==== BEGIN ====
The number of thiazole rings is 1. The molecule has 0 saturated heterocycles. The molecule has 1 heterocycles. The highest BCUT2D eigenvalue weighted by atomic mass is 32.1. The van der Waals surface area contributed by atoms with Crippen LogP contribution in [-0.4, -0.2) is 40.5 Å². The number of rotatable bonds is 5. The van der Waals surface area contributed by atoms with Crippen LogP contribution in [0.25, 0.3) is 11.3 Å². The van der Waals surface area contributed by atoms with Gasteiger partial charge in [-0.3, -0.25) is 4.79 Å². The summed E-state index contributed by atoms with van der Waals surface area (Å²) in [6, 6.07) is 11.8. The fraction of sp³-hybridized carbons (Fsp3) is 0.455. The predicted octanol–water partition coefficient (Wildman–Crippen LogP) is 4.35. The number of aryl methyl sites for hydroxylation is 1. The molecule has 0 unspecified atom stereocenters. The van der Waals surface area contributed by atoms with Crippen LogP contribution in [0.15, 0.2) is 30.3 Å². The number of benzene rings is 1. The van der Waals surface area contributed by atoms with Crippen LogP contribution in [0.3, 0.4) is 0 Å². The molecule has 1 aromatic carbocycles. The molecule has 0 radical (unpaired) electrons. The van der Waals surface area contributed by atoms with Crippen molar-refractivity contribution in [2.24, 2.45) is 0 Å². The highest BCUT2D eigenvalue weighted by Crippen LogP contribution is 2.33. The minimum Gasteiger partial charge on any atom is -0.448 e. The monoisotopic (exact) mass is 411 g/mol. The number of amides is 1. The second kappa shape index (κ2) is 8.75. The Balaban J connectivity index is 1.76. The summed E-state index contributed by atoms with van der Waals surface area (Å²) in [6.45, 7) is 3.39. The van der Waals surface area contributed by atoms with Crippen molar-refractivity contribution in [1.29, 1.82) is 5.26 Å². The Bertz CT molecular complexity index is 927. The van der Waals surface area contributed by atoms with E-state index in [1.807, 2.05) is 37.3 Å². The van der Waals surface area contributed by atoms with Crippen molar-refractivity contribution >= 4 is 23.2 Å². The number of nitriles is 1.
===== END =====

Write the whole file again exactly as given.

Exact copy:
The number of thiazole rings is 1. The molecule has 0 saturated heterocycles. The molecule has 1 heterocycles. The highest BCUT2D eigenvalue weighted by atomic mass is 32.1. The van der Waals surface area contributed by atoms with Crippen LogP contribution in [-0.4, -0.2) is 40.5 Å². The number of rotatable bonds is 5. The van der Waals surface area contributed by atoms with Crippen LogP contribution in [0.25, 0.3) is 11.3 Å². The van der Waals surface area contributed by atoms with Gasteiger partial charge in [-0.3, -0.25) is 4.79 Å². The summed E-state index contributed by atoms with van der Waals surface area (Å²) in [6, 6.07) is 11.8. The fraction of sp³-hybridized carbons (Fsp3) is 0.455. The predicted octanol–water partition coefficient (Wildman–Crippen LogP) is 4.35. The number of aryl methyl sites for hydroxylation is 1. The molecule has 0 unspecified atom stereocenters. The van der Waals surface area contributed by atoms with Crippen LogP contribution in [0.15, 0.2) is 30.3 Å². The number of benzene rings is 1. The van der Waals surface area contributed by atoms with Crippen LogP contribution in [0.3, 0.4) is 0 Å². The molecule has 1 aromatic carbocycles. The molecule has 0 radical (unpaired) electrons. The van der Waals surface area contributed by atoms with Crippen molar-refractivity contribution in [2.24, 2.45) is 0 Å². The highest BCUT2D eigenvalue weighted by Crippen LogP contribution is 2.33. The minimum Gasteiger partial charge on any atom is -0.448 e. The monoisotopic (exact) mass is 411 g/mol. The number of amides is 1. The second kappa shape index (κ2) is 8.75. The Balaban J connectivity index is 1.76. The summed E-state index contributed by atoms with van der Waals surface area (Å²) in [6.45, 7) is 3.39. The van der Waals surface area contributed by atoms with Crippen molar-refractivity contribution in [1.29, 1.82) is 5.26 Å². The Bertz CT molecular complexity index is 927. The van der Waals surface area contributed by atoms with E-state index in [1.807, 2.05) is 37.3 Å². The van der Waals surface area contributed by atoms with Crippen molar-refractivity contribution >= 4 is 23.2 Å². The number of nitriles is 1.